Dana Holgorsen’s hair is out of control

Dana Holgorsen hair

Dana Holgorsen did a good job keeping his West Virginia Mountaineers competitive with Alabama before losing their season opener 33-23 on Saturday. One area where things weren’t quite as close for Holgorsen however, was the hair category. The guy lost that battle in a blowout.

That dude’s hair started to wilt like a flower in heat. It became progressively messy by the quarter. By the time the game ended, he was in full-on Big Ern McCracken mode.

Big Ern McCracken hair

Holgorsen’s hair was just as bad from the back, too.

Hey Holgy, you might want to try a visor or hat and see how that looks. Maybe see if Spurrier has an extra one.

Dana Holgorsen: Nick Saban, Bret Bielema should stop crying about hurry-up offense

Geno-Smith-huddleThe no-huddle offense has become more popular at both the collegiate and professional levels over the past few years. Fans enjoy it because it makes the game more exciting and leads to incredible scores like 56-42 in college games. However, some of the nation’s top coaches like Nick Saban and Bret Bielema have wondered whether the hurry-up offense is fair and safe for the players.

“I just think there’s got to be some sense of fairness in terms of asking, ‘Is this what we want football to be?’” Saban said last year, among many other things.

West Virginia is one school that has enjoyed success using an up-tempo offense over the past few seasons. On Monday at Big 12 Media Days, Mountaineers head coach Dana Holgorsen said Saban and Bielema had better learn to live with it.

“Yeah, I’d tell (them) to get over it because it’s not going to change,” Holgorsen said, via The Tulsa World. “It’s going into the NFL, for crying out loud. There’s people being hired in the NFL that have the background in college football to be able to create a little bit more parity. Don’t see it changing any time soon, so you’d better learn to adapt to it.”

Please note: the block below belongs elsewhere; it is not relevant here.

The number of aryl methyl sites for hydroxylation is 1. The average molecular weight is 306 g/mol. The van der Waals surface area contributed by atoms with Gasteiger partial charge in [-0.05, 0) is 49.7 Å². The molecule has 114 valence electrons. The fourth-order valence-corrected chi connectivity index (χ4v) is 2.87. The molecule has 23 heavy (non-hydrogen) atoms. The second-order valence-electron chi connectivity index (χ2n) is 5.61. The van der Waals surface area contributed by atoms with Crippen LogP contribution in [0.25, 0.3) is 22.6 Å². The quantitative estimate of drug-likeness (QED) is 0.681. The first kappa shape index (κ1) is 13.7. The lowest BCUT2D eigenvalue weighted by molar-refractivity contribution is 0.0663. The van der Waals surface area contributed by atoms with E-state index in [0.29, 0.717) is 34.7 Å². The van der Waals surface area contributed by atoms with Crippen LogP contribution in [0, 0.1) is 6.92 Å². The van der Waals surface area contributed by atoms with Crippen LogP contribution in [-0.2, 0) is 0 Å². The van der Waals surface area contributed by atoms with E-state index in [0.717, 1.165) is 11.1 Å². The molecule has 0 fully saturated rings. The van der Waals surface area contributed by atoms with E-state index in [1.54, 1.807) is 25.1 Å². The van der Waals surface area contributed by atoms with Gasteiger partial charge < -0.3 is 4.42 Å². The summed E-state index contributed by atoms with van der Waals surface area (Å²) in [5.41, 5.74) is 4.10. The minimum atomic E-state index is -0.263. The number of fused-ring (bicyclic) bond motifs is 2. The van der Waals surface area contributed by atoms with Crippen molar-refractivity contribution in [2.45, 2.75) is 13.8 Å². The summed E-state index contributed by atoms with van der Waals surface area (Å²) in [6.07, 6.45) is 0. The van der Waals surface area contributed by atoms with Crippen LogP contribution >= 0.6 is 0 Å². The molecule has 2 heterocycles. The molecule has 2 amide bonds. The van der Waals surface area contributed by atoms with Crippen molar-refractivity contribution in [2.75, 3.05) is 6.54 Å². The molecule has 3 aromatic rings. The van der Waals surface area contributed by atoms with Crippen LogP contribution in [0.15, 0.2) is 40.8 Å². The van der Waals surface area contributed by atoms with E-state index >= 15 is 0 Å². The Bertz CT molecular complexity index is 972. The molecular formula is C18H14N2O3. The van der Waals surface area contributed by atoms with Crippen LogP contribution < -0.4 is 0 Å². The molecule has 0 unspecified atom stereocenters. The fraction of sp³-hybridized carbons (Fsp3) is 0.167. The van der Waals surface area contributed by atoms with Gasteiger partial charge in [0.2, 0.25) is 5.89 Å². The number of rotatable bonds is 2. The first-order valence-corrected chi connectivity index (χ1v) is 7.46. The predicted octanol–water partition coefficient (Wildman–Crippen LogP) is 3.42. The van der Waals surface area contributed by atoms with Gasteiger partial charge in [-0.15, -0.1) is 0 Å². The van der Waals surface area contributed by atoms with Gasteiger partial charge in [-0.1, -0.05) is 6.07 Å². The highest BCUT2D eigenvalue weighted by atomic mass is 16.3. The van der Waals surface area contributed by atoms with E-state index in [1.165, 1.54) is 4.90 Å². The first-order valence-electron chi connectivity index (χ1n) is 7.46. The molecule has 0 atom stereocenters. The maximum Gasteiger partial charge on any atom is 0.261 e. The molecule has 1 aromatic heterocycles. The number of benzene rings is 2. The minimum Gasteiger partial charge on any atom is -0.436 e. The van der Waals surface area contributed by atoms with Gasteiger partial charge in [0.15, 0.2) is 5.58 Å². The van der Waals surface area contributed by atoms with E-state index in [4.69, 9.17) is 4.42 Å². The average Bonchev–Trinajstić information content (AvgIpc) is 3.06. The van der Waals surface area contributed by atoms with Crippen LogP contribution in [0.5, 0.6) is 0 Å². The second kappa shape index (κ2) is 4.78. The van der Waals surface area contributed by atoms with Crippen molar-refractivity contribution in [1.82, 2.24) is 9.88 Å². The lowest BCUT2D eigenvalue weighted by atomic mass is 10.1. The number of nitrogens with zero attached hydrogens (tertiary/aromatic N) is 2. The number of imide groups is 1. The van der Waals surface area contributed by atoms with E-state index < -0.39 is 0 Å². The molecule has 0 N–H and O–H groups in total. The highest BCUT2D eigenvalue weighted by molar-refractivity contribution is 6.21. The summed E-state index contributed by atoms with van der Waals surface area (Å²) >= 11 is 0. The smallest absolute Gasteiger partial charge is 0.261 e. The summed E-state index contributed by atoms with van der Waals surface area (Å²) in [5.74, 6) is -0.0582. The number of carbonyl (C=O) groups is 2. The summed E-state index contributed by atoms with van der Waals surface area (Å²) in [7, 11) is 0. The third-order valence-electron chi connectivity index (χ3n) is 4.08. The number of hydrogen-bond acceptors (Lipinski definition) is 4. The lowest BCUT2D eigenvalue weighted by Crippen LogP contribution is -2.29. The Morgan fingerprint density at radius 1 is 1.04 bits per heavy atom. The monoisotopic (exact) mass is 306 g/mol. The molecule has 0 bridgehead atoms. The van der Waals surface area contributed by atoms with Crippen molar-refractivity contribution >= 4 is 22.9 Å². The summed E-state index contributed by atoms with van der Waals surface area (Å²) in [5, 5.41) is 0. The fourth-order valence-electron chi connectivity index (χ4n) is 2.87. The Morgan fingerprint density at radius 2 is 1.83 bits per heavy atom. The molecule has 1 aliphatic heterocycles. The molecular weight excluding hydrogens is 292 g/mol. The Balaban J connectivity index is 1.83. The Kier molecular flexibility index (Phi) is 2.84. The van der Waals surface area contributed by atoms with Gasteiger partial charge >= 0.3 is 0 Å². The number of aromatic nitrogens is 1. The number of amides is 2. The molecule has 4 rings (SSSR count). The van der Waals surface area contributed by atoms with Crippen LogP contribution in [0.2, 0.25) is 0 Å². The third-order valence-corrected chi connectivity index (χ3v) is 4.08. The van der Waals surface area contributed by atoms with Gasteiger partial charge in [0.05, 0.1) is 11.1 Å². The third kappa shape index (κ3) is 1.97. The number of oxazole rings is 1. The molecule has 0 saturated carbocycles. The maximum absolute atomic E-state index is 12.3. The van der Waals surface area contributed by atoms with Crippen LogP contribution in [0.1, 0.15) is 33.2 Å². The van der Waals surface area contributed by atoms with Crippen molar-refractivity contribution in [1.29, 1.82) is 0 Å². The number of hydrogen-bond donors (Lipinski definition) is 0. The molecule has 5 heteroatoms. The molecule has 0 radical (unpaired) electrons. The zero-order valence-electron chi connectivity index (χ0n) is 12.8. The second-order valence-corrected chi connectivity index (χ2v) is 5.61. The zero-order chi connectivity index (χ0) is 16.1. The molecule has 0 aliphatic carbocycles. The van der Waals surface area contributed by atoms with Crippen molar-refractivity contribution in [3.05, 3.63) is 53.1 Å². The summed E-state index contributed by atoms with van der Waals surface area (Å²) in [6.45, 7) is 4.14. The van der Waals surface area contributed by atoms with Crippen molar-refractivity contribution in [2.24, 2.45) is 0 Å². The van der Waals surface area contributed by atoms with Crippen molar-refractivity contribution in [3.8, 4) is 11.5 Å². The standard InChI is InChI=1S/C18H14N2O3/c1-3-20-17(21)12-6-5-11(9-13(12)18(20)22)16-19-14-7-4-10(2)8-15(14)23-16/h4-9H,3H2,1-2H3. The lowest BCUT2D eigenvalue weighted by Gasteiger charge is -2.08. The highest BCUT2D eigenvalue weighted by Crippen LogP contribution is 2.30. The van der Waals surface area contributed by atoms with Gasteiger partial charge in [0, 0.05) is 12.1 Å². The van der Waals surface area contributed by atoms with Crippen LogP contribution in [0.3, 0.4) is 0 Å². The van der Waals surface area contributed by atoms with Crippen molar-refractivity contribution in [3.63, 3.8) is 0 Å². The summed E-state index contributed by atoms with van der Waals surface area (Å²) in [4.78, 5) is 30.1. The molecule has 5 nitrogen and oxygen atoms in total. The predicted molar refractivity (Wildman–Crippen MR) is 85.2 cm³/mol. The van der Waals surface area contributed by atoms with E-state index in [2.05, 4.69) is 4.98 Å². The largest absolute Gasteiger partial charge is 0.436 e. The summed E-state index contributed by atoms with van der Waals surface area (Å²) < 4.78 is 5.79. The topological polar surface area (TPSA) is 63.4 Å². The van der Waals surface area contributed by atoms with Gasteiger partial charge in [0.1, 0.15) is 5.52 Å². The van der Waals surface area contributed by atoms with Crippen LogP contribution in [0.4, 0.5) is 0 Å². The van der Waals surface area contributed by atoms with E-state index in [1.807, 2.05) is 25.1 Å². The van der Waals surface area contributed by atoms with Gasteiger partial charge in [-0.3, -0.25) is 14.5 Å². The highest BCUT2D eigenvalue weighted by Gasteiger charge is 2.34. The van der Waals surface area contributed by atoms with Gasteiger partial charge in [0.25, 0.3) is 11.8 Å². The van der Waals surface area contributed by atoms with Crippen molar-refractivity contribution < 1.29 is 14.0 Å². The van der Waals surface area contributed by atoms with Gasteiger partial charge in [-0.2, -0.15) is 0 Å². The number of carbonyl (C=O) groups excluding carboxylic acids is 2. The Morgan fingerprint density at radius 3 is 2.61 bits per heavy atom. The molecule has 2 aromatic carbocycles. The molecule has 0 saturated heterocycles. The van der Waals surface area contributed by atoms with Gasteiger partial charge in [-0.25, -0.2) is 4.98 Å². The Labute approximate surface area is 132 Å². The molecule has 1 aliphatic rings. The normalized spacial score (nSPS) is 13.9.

Holgorsen is right. I’m no expert on how the no-huddle offense impacts player safety, but it is certainly becoming more popular. Even prominent NFL teams like the New England Patriots thrive using the hurry-up, so obviously college programs will want to follow suit in order to prepare their players to compete at the next level.

Saban chooses not to run that type of offense, and he obviously doesn’t need it. Two national championships in the past three years say he has done almost everything right, both on offense and defense. Like everyone else, Saban will just have to learn to accept it and continue to adapt. There aren’t going to be any NCAA rules that outlaw the hurry-up offense at any point in the near future.

Dana Holgorsen takes the ultimate shot at Charlie Weis

West Virginia and Kansas are playing on Saturday for the first time since the Mountaineers moved into the Big 12. The game will be between two teams that have disappointed. Kansas is a pathetic 1-10 under first-year head coach Charlie Weis, while West Virginia plummeted to 6-5 after a promising 5-0 start.

Though the game seems like a dud on the sports calendar given all the big conference championship games taking place that day, matters got a lot more interesting after Dana Holgorsen’s teleconference on Monday. The West Virginia coach took the ultimate shot at Weis through some heavily sarcastic praise.